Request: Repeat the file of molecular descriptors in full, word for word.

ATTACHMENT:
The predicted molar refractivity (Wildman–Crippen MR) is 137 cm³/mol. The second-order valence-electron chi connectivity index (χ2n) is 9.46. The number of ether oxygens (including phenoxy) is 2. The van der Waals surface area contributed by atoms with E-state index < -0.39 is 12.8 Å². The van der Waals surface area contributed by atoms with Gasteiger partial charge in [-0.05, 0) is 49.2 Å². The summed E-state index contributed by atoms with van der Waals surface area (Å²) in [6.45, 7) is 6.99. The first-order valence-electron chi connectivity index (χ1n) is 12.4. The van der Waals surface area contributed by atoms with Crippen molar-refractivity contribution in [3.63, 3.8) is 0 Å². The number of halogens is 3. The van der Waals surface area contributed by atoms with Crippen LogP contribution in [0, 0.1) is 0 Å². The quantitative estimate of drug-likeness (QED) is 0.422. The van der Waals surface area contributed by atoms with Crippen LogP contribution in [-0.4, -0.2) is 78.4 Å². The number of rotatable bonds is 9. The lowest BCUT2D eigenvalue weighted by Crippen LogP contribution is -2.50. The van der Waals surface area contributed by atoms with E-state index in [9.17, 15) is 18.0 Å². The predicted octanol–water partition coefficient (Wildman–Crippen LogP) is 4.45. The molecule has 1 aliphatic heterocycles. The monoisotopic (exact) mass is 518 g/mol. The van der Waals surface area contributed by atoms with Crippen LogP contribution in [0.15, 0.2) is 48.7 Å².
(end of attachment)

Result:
The predicted molar refractivity (Wildman–Crippen MR) is 137 cm³/mol. The second-order valence-electron chi connectivity index (χ2n) is 9.46. The number of ether oxygens (including phenoxy) is 2. The van der Waals surface area contributed by atoms with E-state index < -0.39 is 12.8 Å². The van der Waals surface area contributed by atoms with Gasteiger partial charge in [-0.05, 0) is 49.2 Å². The summed E-state index contributed by atoms with van der Waals surface area (Å²) in [6.45, 7) is 6.99. The first-order valence-electron chi connectivity index (χ1n) is 12.4. The van der Waals surface area contributed by atoms with Crippen molar-refractivity contribution in [3.63, 3.8) is 0 Å². The number of halogens is 3. The van der Waals surface area contributed by atoms with Crippen LogP contribution in [0, 0.1) is 0 Å². The quantitative estimate of drug-likeness (QED) is 0.422. The van der Waals surface area contributed by atoms with Crippen LogP contribution in [-0.4, -0.2) is 78.4 Å². The number of rotatable bonds is 9. The lowest BCUT2D eigenvalue weighted by Crippen LogP contribution is -2.50. The van der Waals surface area contributed by atoms with E-state index in [9.17, 15) is 18.0 Å². The predicted octanol–water partition coefficient (Wildman–Crippen LogP) is 4.45. The molecule has 1 aliphatic heterocycles. The monoisotopic (exact) mass is 518 g/mol. The van der Waals surface area contributed by atoms with Crippen LogP contribution in [0.15, 0.2) is 48.7 Å².